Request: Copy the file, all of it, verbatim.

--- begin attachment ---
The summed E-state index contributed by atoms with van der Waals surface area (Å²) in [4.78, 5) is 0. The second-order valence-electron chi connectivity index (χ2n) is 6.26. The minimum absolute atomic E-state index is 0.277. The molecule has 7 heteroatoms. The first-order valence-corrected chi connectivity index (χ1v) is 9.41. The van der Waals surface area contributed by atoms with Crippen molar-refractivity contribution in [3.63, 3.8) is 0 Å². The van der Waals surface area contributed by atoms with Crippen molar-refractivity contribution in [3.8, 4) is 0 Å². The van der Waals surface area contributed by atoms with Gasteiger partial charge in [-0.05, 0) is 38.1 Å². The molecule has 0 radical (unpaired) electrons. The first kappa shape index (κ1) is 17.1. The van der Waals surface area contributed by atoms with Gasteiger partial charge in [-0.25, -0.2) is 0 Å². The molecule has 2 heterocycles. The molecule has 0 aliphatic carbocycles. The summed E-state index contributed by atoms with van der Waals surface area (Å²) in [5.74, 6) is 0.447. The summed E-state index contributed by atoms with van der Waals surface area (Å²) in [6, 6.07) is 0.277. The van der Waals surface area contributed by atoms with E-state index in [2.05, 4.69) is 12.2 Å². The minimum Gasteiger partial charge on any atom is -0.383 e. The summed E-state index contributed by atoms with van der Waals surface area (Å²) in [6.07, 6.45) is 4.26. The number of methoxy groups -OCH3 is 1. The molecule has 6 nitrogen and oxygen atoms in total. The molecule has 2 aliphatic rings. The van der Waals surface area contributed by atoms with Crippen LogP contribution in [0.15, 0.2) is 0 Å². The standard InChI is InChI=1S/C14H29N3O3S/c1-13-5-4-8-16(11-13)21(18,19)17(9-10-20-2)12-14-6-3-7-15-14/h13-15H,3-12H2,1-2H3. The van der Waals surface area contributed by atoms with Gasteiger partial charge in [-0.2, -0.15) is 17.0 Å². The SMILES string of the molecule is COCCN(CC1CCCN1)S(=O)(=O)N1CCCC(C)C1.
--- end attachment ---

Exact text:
The summed E-state index contributed by atoms with van der Waals surface area (Å²) in [4.78, 5) is 0. The second-order valence-electron chi connectivity index (χ2n) is 6.26. The minimum absolute atomic E-state index is 0.277. The molecule has 7 heteroatoms. The first-order valence-corrected chi connectivity index (χ1v) is 9.41. The van der Waals surface area contributed by atoms with Crippen molar-refractivity contribution in [3.63, 3.8) is 0 Å². The van der Waals surface area contributed by atoms with Crippen molar-refractivity contribution in [3.8, 4) is 0 Å². The van der Waals surface area contributed by atoms with Gasteiger partial charge in [-0.05, 0) is 38.1 Å². The molecule has 0 radical (unpaired) electrons. The first kappa shape index (κ1) is 17.1. The van der Waals surface area contributed by atoms with Gasteiger partial charge in [-0.25, -0.2) is 0 Å². The molecule has 2 heterocycles. The molecule has 0 aliphatic carbocycles. The summed E-state index contributed by atoms with van der Waals surface area (Å²) in [5.74, 6) is 0.447. The summed E-state index contributed by atoms with van der Waals surface area (Å²) in [6, 6.07) is 0.277. The van der Waals surface area contributed by atoms with E-state index in [2.05, 4.69) is 12.2 Å². The minimum Gasteiger partial charge on any atom is -0.383 e. The summed E-state index contributed by atoms with van der Waals surface area (Å²) in [6.07, 6.45) is 4.26. The number of methoxy groups -OCH3 is 1. The molecule has 6 nitrogen and oxygen atoms in total. The molecule has 2 aliphatic rings. The van der Waals surface area contributed by atoms with Crippen LogP contribution in [0.15, 0.2) is 0 Å². The standard InChI is InChI=1S/C14H29N3O3S/c1-13-5-4-8-16(11-13)21(18,19)17(9-10-20-2)12-14-6-3-7-15-14/h13-15H,3-12H2,1-2H3. The van der Waals surface area contributed by atoms with Gasteiger partial charge in [-0.2, -0.15) is 17.0 Å². The SMILES string of the molecule is COCCN(CC1CCCN1)S(=O)(=O)N1CCCC(C)C1.